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    The Art of Summer: On an Iconography of Time and Value Based Perspectives

    | 2008-06-16 | 00:02
    temos: žaidimai,ENGLISH,menas,miestas,MIGRUOJANTI REALYBĖ,objektas

    Summertime is an institution. It is a time that is fragmented, templated, tagged with desire and cycled through the mechanics of civic organization. Summertime is also an urban in(ter)vention, it is a cyclical chrono-spatial remedy for the bio-social malaise caused by the tempestuous seasonal scenarios that penetrate and subvert the extra-temporal abstractness of the city. An intimate communion between the acknowledged variables is exposed and abstracted and communicated through its representations. 

    As desires go, summertime is like a lawn, a measured and maintained and also well-observed and clearly staged entity. It has been an age since summertime was conceived as a physiological response to an increased median temperature and extended daylight; it has evolved into a complex public ritual, a carefully conditioned and officially sanctioned grand-utopia that is deliverable as a package of fully personalized small-scale desirables.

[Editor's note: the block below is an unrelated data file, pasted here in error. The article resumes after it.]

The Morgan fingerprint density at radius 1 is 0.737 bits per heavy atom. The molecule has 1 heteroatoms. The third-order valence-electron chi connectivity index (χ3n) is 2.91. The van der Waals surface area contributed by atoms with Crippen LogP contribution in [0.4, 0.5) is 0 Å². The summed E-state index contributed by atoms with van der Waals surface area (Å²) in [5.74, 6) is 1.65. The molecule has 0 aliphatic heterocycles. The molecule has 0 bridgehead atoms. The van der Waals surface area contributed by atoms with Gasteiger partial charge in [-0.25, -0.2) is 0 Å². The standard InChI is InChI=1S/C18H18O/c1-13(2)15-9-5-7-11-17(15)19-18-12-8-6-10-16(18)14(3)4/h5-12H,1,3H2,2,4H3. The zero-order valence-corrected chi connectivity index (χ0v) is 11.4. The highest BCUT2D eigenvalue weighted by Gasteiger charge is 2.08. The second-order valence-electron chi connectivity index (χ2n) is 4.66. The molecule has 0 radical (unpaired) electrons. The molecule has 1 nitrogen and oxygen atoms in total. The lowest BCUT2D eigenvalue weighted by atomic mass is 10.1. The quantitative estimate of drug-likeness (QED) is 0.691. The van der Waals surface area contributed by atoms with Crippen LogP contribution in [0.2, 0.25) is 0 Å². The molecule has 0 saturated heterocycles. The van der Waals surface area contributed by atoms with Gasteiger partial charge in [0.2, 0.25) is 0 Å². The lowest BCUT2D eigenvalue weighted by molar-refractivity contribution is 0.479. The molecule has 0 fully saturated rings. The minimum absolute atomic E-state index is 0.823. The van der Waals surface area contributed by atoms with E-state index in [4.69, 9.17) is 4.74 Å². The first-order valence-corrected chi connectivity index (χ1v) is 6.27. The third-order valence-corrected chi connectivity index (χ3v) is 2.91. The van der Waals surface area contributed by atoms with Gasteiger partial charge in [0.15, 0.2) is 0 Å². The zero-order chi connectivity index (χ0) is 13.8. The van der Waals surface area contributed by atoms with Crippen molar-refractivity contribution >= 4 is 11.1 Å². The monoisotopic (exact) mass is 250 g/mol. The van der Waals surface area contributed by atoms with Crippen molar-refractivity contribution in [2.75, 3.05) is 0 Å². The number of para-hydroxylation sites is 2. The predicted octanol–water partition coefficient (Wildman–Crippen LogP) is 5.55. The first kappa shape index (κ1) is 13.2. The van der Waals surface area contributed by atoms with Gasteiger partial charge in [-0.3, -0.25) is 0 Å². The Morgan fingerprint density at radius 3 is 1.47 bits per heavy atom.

Rhythms of nature directly influence individual psychological cycles—triggering fluctuations of physical, emotional, cognitive, and social behavior, and subsequently being imbedded into the memetic pools of the conurbation. Springtime in the city is a time of differentiation and anticipation of broken continuity. A spectacle of the signs of “natural” unfolding within the urban structures implies an imaginary insurrection against the static prominence of concrete—nature contaminates the purity of abstracted buildings, teasing, terrorizing and therefore humanizing them. The spatial concentration of humans—a historically preferred mechanism for increased productivity and survival, has ultimately contributed to some of the gravest conditions for the very survival of man as a biological entity. The polis as a quasi-organism nested at temperate latitudes and exposed to the seasonal thermal flux eventually developed into a conglomerated body of interlocked spaces organized in relation to multidimensional coaxial rituals. The gravitational pull of the central organ such as impenetrable castle on a rock, or a phallo-cranial cathedral, or an abdominal market square, or digestive bastille, or a pulmonary central park shapes the space and time of its subjects, synchronizes their movement and subordinates their positions, acting to a large extent, separately from the rhythms of nature. City dwellers, an assorted social platter of all-imaginable shades and shapes, and trajectories of flight, have nevertheless a similar spatio-thermal desire constituted of properties such as away, open, green, sunny and warm. Seasonal exoduses from the cities became a commonplace in the urban metabolism. Yet the mechanics of metropolitan de-pressurization, namely summer holidays are surprisingly out of sync with hormonal signals evoked by annual changes in the daylight hours and temperature, both profoundly obvious during the fall and springtime. The length and timing of the holidays is a result of the historic circumstances rather than a thoroughly thought behavioral policy. Delayed social response to the neuro-endocrinal reality of its citizens is one of the contributing factors to the tensions, or the “rough grind”, of the city.